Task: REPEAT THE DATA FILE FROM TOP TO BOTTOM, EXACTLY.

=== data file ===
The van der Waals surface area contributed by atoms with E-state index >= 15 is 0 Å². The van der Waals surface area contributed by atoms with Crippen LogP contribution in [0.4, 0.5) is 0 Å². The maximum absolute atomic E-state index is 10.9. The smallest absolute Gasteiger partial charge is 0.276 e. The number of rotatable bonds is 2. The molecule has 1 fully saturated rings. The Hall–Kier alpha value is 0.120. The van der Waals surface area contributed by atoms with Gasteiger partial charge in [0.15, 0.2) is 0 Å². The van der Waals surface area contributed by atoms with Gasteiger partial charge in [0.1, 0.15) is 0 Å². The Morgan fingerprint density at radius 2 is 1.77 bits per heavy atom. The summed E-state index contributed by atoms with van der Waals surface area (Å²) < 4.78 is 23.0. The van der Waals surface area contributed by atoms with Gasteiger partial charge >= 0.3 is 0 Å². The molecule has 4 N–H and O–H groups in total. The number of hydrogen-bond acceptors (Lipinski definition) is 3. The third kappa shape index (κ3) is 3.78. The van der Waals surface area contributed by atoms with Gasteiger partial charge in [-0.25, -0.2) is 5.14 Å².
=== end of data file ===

The van der Waals surface area contributed by atoms with E-state index >= 15 is 0 Å². The van der Waals surface area contributed by atoms with Crippen LogP contribution in [0.4, 0.5) is 0 Å². The maximum absolute atomic E-state index is 10.9. The smallest absolute Gasteiger partial charge is 0.276 e. The number of rotatable bonds is 2. The molecule has 1 fully saturated rings. The Hall–Kier alpha value is 0.120. The van der Waals surface area contributed by atoms with Gasteiger partial charge in [0.15, 0.2) is 0 Å². The van der Waals surface area contributed by atoms with Gasteiger partial charge in [0.1, 0.15) is 0 Å². The Morgan fingerprint density at radius 2 is 1.77 bits per heavy atom. The summed E-state index contributed by atoms with van der Waals surface area (Å²) < 4.78 is 23.0. The van der Waals surface area contributed by atoms with Gasteiger partial charge >= 0.3 is 0 Å². The molecule has 4 N–H and O–H groups in total. The number of hydrogen-bond acceptors (Lipinski definition) is 3. The third kappa shape index (κ3) is 3.78. The van der Waals surface area contributed by atoms with Gasteiger partial charge in [-0.25, -0.2) is 5.14 Å².